Cover Image: Forty Days on Being a Four

Forty Days on Being a Four

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Member Reviews

If you didn’t know, I’m an Enneagram four. And so I was curious to read what Christine had to say about her experience of being a four. I could certainly relate to her comments about the question “How are you feeling?”

One of the goals of this series of books is compassion. It’s driven by the idea that we need to stop boxing people in with descriptions on a page and try instead to see through their eyes. I love that. And the reality is that this book isn’t entirely about being a four. It’s about Christine Yi Suh’s experience of being a four.

There was a lot I could relate to. There were also things that were nowhere near true to my experience. There were moments when I nodded my head in agreement and moments when I sat back and pondered. Christine’s experience of being a four has overlap with mine and it also has areas that are as different as night and day. This is the beauty of a God who creates us each individually and yet gives us overlapping passions, motivations and emotions.

I think that the book is very helpful for stirring compassion. It might also be really helpful for someone who thinks they might be a four but hasn’t done much Enneagram work. I think for someone who has researched and evaluated personality types as much as I have that it carries the gift of getting to know Christine Yi Shu through her own eyes, to share her journey and to discover the beauty and the burden of her life as a four.

I received a digital, pre-release, unedited copy of this book in exchange for my honest opinion.
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✦ 2/5 ✦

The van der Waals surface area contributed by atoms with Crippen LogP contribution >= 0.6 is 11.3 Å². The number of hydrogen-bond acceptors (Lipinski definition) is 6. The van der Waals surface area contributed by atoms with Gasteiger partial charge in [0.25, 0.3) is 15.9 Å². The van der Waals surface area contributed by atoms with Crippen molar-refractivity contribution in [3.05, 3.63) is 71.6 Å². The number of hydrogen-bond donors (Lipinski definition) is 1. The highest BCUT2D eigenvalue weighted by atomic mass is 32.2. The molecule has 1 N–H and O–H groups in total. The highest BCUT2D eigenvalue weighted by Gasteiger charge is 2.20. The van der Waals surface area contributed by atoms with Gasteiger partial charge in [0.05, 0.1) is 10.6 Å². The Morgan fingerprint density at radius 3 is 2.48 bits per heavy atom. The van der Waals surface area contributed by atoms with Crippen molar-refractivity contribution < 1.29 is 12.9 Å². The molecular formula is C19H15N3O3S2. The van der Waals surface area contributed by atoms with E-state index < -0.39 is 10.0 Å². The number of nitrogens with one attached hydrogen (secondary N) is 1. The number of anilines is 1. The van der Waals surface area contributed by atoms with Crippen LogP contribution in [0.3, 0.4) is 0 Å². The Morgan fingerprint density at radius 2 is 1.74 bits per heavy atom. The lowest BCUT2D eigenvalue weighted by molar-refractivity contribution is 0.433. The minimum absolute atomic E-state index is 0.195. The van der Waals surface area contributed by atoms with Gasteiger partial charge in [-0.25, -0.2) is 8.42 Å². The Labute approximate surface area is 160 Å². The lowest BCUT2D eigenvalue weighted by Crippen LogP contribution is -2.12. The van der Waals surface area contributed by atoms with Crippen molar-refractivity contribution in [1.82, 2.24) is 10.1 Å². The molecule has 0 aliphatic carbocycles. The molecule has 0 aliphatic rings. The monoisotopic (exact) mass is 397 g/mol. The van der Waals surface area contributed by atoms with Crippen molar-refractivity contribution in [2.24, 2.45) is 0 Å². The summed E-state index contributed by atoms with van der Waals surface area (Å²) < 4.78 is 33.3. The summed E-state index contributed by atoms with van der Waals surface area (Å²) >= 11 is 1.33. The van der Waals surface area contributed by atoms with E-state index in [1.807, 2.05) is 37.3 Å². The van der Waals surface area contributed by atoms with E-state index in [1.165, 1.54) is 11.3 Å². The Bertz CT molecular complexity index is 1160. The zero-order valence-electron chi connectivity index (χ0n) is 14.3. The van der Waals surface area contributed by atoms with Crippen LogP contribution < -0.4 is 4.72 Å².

Many thanks to Netgalley and IVP for the e-arc in exchange for an honest review.

I was surprised to find that this book isn't Forty Days on Being a Four, it's really Forty Days on Being a Korean-American female pastor.

It's pretty ironic because that in and of itself made it so obvious that the author is a four and I could relate to so many of her thoughts...but it was frustrating reading because the majority of this book doesn't focus on personality typology. At its core, it seemed to be more about how marginalized the author is. There was some interesting theology in here as well, to say the least (I could comment a lot on that because it was extremely prominent at times, overpowering the topic again), but I *can* say it was extremely well written! Even though this book wasn't a winner for me, this series is intriguing and I hope to pick up the "5" book in this selection, because I absolutely adore Morgan Harper Nichols' work. And who knows, maybe I'll do some of the other types of people close to me if I check out the other authors beforehand.
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This book is written in a perspective that is truly unique (of course, this is one of the traits of a 4!). I loved hearing the author's perspective on being a 4, a woman of faith, and a person of Korean heritage. Eye-opening truths were told about her experience in America and in the church. Although my heritage is different from the author's, I still found myself closely identifying with her in many ways. She has been a female pastor, which is controversial within different faith communities, including mine. Yet, she has so much wisdom to share with women of faith. I am glad I had the chance to read her book. As a 4, I felt that she did a fantastic job and gave me new insights into the 4 experience of life.
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